Telecom vendors get lift from enterprise deals in 2Q

Matt Walker/Ovum

OvumCommunications providers’ announced technology contract activity remained strong in 2Q16, even as spending budgets stayed tight. Contracts across all provider types grew 19% YoY to 1,422 in the 3Q15–2Q16 period. Telco contracts have been weak for three straight quarters, but that’s been offset by strength in the R&E, government, and commercial verticals. By segment, contract activity has been strongest in network software, IP infrastructure, cloud, 5G, SDN/NFV, security, and M2M/IoT, all areas where technology and customer needs are changing rapidly.

Telecoms market landscape shifts entice vendor bragging

Announced telecom vendor contracts across all customer types totaled 362 in 2Q16 on a single-quarter basis, up 17% YoY. Operators' announced contracts have been flat or down YoY for several quarters, so this growth came entirely from non-operator (i.e. non-telco) buyers. For instance, contracts from commercial users – ranging from stadiums to factories to corporate headquarters – surged to 44 in 2Q16, from 13 in 2Q15. The R&E, government, and media verticals were also active.

On a 12-month basis, operators accounted for 942 contracts in 2Q16, up 8% YoY. That modest result is broadly consistent with capex trends: operator capex growth for 2Q16 will be around 1–2% based on preliminary figures.

By contrast, the non-operator verticals totaled 480 in 3Q15–2Q16, up a vigorous 49% YoY. Commercial, government, and R&E segments performed strongest. Some recent (2Q16) contracts illustrate the diversity of non-operator applications:

  • Commercial: Ciena is constructing a new Wi-Fi over Ethernet/fiber network for the Dover International Speedway, using the vendor’s 3900 family of switches.
  • Government: Ericsson is launching a national interoperability switch based on its M-Commerce Interconnect (mobile payments) solution, for Rwanda’s Ministry of Finance and Economic Planning.
  • R&E: Columbia University’s Teachers College is buying a range of HPE and Aruba wired and wireless solutions to build a “21st century” campus and research network.

Within the operator customer segment, several technology areas did see strong pickups in 2Q16. IP infrastructure, network management software/OSS, and cloud (including data center equipment) grew the most among large segments in 2Q16. But 5G experienced the biggest percentage growth, leaping to 32 contracts in this latest 12 months, from 7 the year before. Most of this activity is very early, though, focused on trials or joint collaborative R&D. SDN/NFV has a more near-term impact, and its contract flow has similarly spiked. In the 12 months ended June 2016, SDN/NFV contracts totaled 62, from 43 the year prior; first-half 2016 announcements came from several of the globe’s largest operators, including BT, China Mobile, NTT, Softbank, Telefonica, Telstra, and Verizon.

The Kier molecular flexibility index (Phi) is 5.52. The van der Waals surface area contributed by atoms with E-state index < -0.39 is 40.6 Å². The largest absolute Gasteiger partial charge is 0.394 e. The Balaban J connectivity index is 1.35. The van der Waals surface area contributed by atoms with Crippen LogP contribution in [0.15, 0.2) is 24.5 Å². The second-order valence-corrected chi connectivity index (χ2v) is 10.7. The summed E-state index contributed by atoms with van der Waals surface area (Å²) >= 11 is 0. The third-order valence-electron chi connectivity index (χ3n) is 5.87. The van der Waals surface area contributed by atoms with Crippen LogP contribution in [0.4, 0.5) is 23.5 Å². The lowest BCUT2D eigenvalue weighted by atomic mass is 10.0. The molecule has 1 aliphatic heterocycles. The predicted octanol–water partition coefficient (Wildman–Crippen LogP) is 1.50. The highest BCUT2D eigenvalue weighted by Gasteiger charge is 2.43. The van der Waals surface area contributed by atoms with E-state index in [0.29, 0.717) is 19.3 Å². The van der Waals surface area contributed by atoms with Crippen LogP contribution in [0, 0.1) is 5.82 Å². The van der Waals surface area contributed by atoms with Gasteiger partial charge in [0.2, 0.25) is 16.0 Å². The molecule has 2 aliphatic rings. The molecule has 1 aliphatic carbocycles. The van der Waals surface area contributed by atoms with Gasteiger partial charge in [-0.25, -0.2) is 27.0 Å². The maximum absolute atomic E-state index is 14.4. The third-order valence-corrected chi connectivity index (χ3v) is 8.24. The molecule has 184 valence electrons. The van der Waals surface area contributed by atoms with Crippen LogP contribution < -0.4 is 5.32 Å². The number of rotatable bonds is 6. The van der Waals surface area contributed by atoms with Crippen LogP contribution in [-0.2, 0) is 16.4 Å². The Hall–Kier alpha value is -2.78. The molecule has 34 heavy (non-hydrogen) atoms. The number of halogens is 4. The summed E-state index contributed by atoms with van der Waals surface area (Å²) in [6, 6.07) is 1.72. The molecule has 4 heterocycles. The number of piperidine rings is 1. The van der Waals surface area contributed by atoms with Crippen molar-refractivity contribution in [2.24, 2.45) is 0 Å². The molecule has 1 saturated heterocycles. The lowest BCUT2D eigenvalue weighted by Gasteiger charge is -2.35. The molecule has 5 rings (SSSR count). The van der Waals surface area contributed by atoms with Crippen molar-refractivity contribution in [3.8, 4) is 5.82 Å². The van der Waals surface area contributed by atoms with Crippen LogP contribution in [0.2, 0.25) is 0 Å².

Juniper, Gemalto, Infinera, Huawei, ZTE, and Ericsson all making strides

Ovum’s telecom vendor contracts (TVCA) database does not measure market share, in revenue or shipment terms. Rather, it tracks public announcements across a wide range of vertical markets, for hundreds of vendors. The largest contracts do typically come with formal announcements, in most countries – but certainly not all. Contract announcements do, however, come with press coverage and visibility in the market segment/region involved. As such, TVCA gets close to tracking mindshare, very roughly.

With that caveat: vendors accounting for the most announced contracts in the last 12 months are Ericsson, Nokia (including Alcatel-Lucent), Huawei, NEC, Cisco, Gemalto, Infinera, Brocade, ZTE, and Ciena. Ericsson, Nokia (with Alcatel-Lucent), and Huawei recorded 112, 98, and 82 contracts, respectively, and are all far ahead of the rest of the pack. The biggest growth (i.e. increase in contract flow) came from Juniper, Gemalto, and Infinera, but market leaders Ericsson and Huawei also saw big jumps in contract totals, as did ZTE. One reason: as CSP capex has leveled, big vendors are advertising their capabilities in other verticals. Examples, from 2Q16 announcements, include: Ericsson provided video-processing and distribution products to NBC for the latest Olympic Games; and Huawei built a data center interconnect network supporting transport SDN for Baidu, a Chinese Internet content provider (ICP).

We expect vendors traditionally focused on telcos to continue their enterprise push. Non-CSP customers will continue to have more sophisticated network requirements. Serving the smaller verticals isn’t easy, though, and will be a challenge for many of the smaller vendors without sound partnerships or channels.

Matt Walker is a principal analyst for intelligent networks at Ovum. For more information visit www.ovum.com/

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